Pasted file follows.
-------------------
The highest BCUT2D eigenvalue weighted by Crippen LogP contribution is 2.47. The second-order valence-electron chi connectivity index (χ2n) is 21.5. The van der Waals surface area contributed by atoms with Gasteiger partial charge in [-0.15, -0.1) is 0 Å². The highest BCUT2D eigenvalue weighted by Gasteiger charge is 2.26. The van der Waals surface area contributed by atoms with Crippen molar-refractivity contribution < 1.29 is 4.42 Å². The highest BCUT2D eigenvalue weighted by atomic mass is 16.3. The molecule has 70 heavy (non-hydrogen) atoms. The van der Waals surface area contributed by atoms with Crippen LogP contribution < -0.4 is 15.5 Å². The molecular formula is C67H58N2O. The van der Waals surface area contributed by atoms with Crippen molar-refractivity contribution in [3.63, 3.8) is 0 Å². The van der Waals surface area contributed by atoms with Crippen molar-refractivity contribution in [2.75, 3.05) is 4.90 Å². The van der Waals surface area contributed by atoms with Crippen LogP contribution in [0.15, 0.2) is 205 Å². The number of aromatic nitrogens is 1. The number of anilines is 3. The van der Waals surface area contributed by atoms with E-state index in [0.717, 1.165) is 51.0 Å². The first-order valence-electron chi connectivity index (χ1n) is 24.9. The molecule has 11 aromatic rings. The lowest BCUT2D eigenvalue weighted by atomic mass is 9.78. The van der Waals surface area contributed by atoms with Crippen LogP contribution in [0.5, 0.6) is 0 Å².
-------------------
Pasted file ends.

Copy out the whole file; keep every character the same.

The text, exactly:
The highest BCUT2D eigenvalue weighted by Crippen LogP contribution is 2.47. The second-order valence-electron chi connectivity index (χ2n) is 21.5. The van der Waals surface area contributed by atoms with Gasteiger partial charge in [-0.15, -0.1) is 0 Å². The highest BCUT2D eigenvalue weighted by Gasteiger charge is 2.26. The van der Waals surface area contributed by atoms with Crippen molar-refractivity contribution < 1.29 is 4.42 Å². The highest BCUT2D eigenvalue weighted by atomic mass is 16.3. The molecule has 70 heavy (non-hydrogen) atoms. The van der Waals surface area contributed by atoms with Crippen LogP contribution < -0.4 is 15.5 Å². The molecular formula is C67H58N2O. The van der Waals surface area contributed by atoms with Crippen molar-refractivity contribution in [3.63, 3.8) is 0 Å². The van der Waals surface area contributed by atoms with Crippen molar-refractivity contribution in [2.75, 3.05) is 4.90 Å². The van der Waals surface area contributed by atoms with Crippen LogP contribution in [0.15, 0.2) is 205 Å². The number of aromatic nitrogens is 1. The number of anilines is 3. The van der Waals surface area contributed by atoms with E-state index in [0.717, 1.165) is 51.0 Å². The first-order valence-electron chi connectivity index (χ1n) is 24.9. The molecule has 11 aromatic rings. The lowest BCUT2D eigenvalue weighted by atomic mass is 9.78. The van der Waals surface area contributed by atoms with Crippen LogP contribution in [0.5, 0.6) is 0 Å².